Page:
Imagine you’re at a friend’s party. You’re taking a scoop of guacamole when someone walks up and introduces herself as Madeline. She’s warm, but reserved—shy even. You chat for a while, then eventually part ways. Then, a couple minutes later you observe Madeline chatting with someone else—only this time she’s Madi, she’s wearing a different shirt, and she’s speaking loudly and brashly.
You’re confused. This was not the person you just met. Which one is the “real” one? Is there a real one? Maybe both versions are equally inauthentic. You certainly don’t walk away with any sense of connection to Madeline/Madi, or trust in their character.
This is a metaphor we use in brand strategy workshops all the time, specifically in reference to the importance of brand personality. But the analogy works for branding as a whole. Inconsistent brands work the same way as inconsistent people. Best case scenario, you question their authenticity. Worst case, you avoid them entirely. Conversely, consistent brands are magnetic. They draw you in, win you over, and ultimately inspire trust and loyalty.
So how do you ensure your brand is consistent? That you don’t show up as Madeline some days, and Madi on others? Especially when there are lots of people representing your brand out in the world?
You figure out ‘who’ you are and how you present yourselves to the world. That’s branding.
What are Brand Guidelines — And Why Are They Important?
Having your brand identity locked down is one thing. Making sure that identity is correctly and consistently brought to life in every email, Instagram post, and conference appearance is a whole other ballgame. That’s why brand guidelines are so important—because they establish clear rules for how an organization should be represented, from how a logo should be used to which fonts serve a particular purpose.
Let us put it another way: establishing clear brand guidelines are how you ensure that everyone is singing from the same songbook. Which is the first step to consistency…which breeds familiarity…you know where we’re going with this.
What’s The Difference Between Brand Guidelines and a Style Guide?
Perhaps your organization has a style guide, but no brand guidelines. What’s the difference? While some use these terms interchangeably, we consider brand guidelines more extensive than a style guide. A style guide tends to be more basic and have the ‘hows’ of using the brand identity system visually and in text—like logo, typefaces, color palette and perhaps guidelines around text style, like whether the organization uses the oh-so-divisive Oxford comma.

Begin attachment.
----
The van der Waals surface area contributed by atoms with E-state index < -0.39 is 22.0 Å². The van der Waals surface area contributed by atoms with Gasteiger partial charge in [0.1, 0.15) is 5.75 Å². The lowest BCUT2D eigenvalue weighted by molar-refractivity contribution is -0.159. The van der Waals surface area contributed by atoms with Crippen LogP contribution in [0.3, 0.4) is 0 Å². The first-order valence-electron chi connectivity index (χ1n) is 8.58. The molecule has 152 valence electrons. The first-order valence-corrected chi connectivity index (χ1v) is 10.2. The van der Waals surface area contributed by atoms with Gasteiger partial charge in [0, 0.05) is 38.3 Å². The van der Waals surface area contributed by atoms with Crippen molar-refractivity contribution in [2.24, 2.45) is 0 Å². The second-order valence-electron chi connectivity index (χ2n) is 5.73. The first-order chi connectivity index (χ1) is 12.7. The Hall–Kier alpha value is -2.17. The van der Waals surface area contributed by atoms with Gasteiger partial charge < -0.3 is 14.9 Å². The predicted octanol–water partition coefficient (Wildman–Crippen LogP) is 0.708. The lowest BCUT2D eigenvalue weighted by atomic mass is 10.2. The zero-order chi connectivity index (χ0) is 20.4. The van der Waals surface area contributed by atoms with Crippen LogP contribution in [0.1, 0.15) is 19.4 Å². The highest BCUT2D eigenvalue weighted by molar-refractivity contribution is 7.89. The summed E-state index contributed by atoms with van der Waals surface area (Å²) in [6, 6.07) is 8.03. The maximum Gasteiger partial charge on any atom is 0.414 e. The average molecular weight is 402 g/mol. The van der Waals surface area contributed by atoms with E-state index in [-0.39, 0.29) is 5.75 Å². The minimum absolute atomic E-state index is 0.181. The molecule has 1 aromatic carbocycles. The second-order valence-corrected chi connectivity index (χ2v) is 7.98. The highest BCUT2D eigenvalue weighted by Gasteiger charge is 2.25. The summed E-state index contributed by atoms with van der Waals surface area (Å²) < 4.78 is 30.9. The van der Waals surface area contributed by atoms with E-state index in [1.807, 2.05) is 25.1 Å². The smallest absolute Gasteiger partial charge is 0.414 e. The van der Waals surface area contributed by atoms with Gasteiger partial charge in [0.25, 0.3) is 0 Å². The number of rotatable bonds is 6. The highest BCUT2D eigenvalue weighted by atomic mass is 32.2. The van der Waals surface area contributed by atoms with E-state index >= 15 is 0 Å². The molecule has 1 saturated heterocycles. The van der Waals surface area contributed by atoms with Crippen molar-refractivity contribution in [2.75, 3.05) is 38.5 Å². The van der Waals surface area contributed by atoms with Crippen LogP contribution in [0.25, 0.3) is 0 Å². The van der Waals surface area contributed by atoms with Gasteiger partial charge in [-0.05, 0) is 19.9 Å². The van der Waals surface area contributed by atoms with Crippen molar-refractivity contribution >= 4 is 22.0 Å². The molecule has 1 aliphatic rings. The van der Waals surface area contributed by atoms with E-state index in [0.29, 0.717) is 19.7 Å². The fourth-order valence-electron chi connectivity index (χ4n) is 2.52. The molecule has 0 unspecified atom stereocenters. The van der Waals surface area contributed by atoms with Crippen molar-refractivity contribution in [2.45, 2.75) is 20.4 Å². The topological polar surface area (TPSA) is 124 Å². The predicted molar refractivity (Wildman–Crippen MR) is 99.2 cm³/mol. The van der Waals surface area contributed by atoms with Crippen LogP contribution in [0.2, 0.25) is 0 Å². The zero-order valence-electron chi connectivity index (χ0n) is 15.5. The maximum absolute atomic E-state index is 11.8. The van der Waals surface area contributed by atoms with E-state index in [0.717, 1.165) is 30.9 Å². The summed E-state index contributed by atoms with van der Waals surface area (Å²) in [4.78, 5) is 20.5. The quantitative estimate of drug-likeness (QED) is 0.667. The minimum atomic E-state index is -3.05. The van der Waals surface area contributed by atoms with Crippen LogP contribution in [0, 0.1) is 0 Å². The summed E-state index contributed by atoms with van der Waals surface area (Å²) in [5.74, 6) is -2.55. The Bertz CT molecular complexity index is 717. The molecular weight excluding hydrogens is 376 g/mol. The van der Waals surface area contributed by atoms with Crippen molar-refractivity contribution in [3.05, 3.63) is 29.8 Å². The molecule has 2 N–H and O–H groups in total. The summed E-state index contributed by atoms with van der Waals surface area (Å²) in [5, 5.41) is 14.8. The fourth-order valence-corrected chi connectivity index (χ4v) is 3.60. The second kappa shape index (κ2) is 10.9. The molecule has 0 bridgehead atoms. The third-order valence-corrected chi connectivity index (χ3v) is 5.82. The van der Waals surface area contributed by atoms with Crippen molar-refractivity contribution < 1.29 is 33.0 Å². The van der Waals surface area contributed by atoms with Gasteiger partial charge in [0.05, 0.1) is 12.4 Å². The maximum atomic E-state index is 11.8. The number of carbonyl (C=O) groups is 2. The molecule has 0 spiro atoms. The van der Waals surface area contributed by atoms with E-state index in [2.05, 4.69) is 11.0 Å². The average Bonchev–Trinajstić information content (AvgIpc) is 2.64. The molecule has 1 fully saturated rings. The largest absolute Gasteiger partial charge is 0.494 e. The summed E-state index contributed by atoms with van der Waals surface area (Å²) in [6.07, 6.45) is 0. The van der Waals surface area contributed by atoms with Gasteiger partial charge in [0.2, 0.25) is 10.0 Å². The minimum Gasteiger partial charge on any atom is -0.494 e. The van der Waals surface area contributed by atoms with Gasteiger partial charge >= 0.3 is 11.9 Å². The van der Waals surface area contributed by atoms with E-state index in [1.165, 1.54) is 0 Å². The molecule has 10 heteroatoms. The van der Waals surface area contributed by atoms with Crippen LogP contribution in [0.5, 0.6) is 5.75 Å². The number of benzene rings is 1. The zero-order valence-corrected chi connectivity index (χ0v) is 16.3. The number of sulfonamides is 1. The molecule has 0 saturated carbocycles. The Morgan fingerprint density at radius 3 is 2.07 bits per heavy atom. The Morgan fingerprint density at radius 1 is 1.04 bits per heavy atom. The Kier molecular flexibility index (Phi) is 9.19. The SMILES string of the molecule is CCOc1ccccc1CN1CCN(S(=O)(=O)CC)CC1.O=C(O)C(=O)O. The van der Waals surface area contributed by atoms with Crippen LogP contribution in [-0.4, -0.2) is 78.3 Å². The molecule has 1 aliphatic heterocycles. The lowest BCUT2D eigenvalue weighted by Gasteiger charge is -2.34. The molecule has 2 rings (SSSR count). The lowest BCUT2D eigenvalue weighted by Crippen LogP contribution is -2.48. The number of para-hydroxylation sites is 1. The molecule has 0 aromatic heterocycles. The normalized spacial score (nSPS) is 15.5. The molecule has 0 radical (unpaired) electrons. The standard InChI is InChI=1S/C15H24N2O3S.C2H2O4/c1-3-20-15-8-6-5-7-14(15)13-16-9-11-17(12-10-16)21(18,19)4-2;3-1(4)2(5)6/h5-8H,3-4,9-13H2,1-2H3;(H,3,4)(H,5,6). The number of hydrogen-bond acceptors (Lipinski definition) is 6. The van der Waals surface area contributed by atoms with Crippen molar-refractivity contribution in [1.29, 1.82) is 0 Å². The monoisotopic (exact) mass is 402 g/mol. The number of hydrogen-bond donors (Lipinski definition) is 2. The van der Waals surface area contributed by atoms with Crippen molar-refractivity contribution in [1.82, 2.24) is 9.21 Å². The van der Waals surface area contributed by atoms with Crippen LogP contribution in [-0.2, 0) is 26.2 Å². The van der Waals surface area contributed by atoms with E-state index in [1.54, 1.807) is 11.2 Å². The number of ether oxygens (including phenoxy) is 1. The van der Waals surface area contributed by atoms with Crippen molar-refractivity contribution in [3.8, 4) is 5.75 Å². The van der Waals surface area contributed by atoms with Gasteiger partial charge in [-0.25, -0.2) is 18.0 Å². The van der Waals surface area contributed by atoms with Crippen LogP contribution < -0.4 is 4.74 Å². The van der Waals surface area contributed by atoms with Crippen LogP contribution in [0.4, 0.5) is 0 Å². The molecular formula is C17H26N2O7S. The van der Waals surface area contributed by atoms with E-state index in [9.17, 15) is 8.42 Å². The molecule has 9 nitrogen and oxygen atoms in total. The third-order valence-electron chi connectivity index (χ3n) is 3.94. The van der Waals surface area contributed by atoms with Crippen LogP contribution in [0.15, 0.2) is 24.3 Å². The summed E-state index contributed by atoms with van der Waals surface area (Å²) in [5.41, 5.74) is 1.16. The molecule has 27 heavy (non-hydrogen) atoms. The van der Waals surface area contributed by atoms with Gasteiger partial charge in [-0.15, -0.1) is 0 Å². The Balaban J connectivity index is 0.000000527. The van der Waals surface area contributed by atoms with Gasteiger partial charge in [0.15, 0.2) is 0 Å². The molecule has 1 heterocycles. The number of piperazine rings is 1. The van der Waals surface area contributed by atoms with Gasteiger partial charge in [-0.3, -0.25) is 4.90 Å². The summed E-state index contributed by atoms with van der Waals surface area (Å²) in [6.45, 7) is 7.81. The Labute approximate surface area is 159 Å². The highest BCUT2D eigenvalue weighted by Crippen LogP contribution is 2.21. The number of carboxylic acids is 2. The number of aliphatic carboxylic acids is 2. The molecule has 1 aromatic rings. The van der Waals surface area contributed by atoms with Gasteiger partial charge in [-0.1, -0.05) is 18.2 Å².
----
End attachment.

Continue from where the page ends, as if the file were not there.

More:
Our brand guidelines include a style guide, but also dive a bit deeper, outlining all of the above but also exploring the strategic foundation of the organization.
Take a look at some of the pages from Leading Educators‘ Style Guide, which we developed.
What should brand guidelines include?
Ideally, brand guidelines should include everything a staff member, volunteer or board member might need to understand the fundamentals of a brand, and how to represent the brand in a way that’s true to the organization’s identity.
Briteweb’s brand guidelines typically include the following components, and answer the following questions.
Your purpose statement: Why do you exist? Why does the world need your organization? This concise statement, paired with the positioning statement, act as an organization’s North Star.
Your positioning statement: What do you do, and for whom? How is your organization different from other organizations?
Your brand personality: How does your organization show up in the world, and how does it make people feel? What personality traits does your organization embody, and how do those traits come across in the way you communicate?
Audience profiles: Who are you speaking to? What are their demographic and psychographic profiles, and what do they need, want and expect from your organization?
Organizational bios: What’s your organizational story? Typically, we write brand bios in long, short and micro versions, so your team can simply copy and paste messaging as space allows.
Talking points: If a member of your staff or Board is at, say, a conference or a dinner party, how should they talk about your organization? What are the most important details they should have at the ready?
Visual Identity Guidelines
Logo use: How, where and in what circumstances should the various iterations of your logo be used? How much space should there be around it?
Color palette: What colors do you use to represent your brand, and in what circumstances?
Typography: What are your brand fonts? In circumstances in which those typefaces are unavailable, which ones should be used instead?
Photography style: What type of images should photographers capture? If and when your team needs to use stock imagery, what should they look for?
Chart style: How do you visually represent data? What should charts and graphs look like—say, in your annual report?
The Bottom Line
At the end of the day, your brand guidelines protect your brand from attrition by ensuring that it’s used consistently and correctly—saving you time, energy and money in the long run. And it makes your team’s job easier by setting clear expectations and eliminating guesswork.
Want to chat about how your organization can benefit from brand guidelines? Drop us a line!